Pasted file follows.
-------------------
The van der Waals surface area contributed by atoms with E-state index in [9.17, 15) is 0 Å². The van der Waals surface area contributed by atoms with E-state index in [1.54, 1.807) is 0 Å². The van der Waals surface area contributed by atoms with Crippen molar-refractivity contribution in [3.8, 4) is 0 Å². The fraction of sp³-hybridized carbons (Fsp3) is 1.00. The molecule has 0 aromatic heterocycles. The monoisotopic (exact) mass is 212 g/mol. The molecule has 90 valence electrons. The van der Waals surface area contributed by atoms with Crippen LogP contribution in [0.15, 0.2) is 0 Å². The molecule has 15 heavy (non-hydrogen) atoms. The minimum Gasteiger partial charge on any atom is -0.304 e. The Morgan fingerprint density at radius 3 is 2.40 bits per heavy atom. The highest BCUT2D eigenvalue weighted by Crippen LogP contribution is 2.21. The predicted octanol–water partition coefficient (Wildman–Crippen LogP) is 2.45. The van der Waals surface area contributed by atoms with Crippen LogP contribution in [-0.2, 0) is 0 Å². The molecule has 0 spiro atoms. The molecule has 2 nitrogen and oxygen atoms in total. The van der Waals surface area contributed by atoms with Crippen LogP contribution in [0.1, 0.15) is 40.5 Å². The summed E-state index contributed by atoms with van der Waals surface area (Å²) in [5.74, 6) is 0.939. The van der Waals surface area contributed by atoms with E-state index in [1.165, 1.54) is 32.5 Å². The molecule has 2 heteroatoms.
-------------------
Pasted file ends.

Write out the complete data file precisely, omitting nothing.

The van der Waals surface area contributed by atoms with E-state index in [9.17, 15) is 0 Å². The van der Waals surface area contributed by atoms with E-state index in [1.54, 1.807) is 0 Å². The van der Waals surface area contributed by atoms with Crippen molar-refractivity contribution in [3.8, 4) is 0 Å². The fraction of sp³-hybridized carbons (Fsp3) is 1.00. The molecule has 0 aromatic heterocycles. The monoisotopic (exact) mass is 212 g/mol. The molecule has 90 valence electrons. The van der Waals surface area contributed by atoms with Crippen LogP contribution in [0.15, 0.2) is 0 Å². The molecule has 15 heavy (non-hydrogen) atoms. The minimum Gasteiger partial charge on any atom is -0.304 e. The Morgan fingerprint density at radius 3 is 2.40 bits per heavy atom. The highest BCUT2D eigenvalue weighted by Crippen LogP contribution is 2.21. The predicted octanol–water partition coefficient (Wildman–Crippen LogP) is 2.45. The van der Waals surface area contributed by atoms with Crippen LogP contribution in [-0.2, 0) is 0 Å². The molecule has 0 spiro atoms. The molecule has 2 nitrogen and oxygen atoms in total. The van der Waals surface area contributed by atoms with Crippen LogP contribution in [0.1, 0.15) is 40.5 Å². The summed E-state index contributed by atoms with van der Waals surface area (Å²) in [5.74, 6) is 0.939. The van der Waals surface area contributed by atoms with E-state index in [1.165, 1.54) is 32.5 Å². The molecule has 2 heteroatoms.